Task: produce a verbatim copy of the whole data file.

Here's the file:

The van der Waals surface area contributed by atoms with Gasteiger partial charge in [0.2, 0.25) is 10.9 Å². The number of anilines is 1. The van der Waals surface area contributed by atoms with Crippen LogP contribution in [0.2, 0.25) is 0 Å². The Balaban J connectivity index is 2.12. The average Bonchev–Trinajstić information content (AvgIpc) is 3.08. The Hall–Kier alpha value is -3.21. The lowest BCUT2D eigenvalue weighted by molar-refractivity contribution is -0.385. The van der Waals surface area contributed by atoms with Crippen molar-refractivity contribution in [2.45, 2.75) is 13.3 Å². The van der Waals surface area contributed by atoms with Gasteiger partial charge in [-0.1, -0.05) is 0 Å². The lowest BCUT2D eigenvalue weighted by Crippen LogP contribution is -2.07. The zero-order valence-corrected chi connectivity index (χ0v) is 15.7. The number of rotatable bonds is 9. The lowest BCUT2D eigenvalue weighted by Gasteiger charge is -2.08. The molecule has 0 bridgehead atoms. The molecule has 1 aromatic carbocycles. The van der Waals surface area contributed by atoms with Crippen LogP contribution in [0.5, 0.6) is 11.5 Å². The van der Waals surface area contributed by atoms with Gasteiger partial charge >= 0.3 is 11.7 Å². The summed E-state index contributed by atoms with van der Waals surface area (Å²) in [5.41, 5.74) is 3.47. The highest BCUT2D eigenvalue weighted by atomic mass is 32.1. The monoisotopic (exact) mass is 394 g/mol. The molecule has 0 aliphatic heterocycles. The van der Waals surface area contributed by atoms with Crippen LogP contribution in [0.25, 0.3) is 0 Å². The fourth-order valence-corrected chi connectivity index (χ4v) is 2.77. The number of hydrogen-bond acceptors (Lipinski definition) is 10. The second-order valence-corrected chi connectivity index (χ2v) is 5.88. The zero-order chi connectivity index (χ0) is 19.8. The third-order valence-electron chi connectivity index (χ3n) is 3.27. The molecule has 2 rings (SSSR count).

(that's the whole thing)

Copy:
The van der Waals surface area contributed by atoms with Gasteiger partial charge in [0.2, 0.25) is 10.9 Å². The number of anilines is 1. The van der Waals surface area contributed by atoms with Crippen LogP contribution in [0.2, 0.25) is 0 Å². The Balaban J connectivity index is 2.12. The average Bonchev–Trinajstić information content (AvgIpc) is 3.08. The Hall–Kier alpha value is -3.21. The lowest BCUT2D eigenvalue weighted by molar-refractivity contribution is -0.385. The van der Waals surface area contributed by atoms with Crippen molar-refractivity contribution in [2.45, 2.75) is 13.3 Å². The van der Waals surface area contributed by atoms with Gasteiger partial charge in [-0.1, -0.05) is 0 Å². The lowest BCUT2D eigenvalue weighted by Crippen LogP contribution is -2.07. The zero-order valence-corrected chi connectivity index (χ0v) is 15.7. The number of rotatable bonds is 9. The lowest BCUT2D eigenvalue weighted by Gasteiger charge is -2.08. The molecule has 0 bridgehead atoms. The molecule has 1 aromatic carbocycles. The van der Waals surface area contributed by atoms with Crippen LogP contribution in [0.5, 0.6) is 11.5 Å². The van der Waals surface area contributed by atoms with Gasteiger partial charge >= 0.3 is 11.7 Å². The summed E-state index contributed by atoms with van der Waals surface area (Å²) in [5.41, 5.74) is 3.47. The highest BCUT2D eigenvalue weighted by atomic mass is 32.1. The monoisotopic (exact) mass is 394 g/mol. The molecule has 0 aliphatic heterocycles. The van der Waals surface area contributed by atoms with Crippen LogP contribution in [0.25, 0.3) is 0 Å². The fourth-order valence-corrected chi connectivity index (χ4v) is 2.77. The number of hydrogen-bond acceptors (Lipinski definition) is 10. The second-order valence-corrected chi connectivity index (χ2v) is 5.88. The zero-order chi connectivity index (χ0) is 19.8. The third-order valence-electron chi connectivity index (χ3n) is 3.27. The molecule has 2 rings (SSSR count).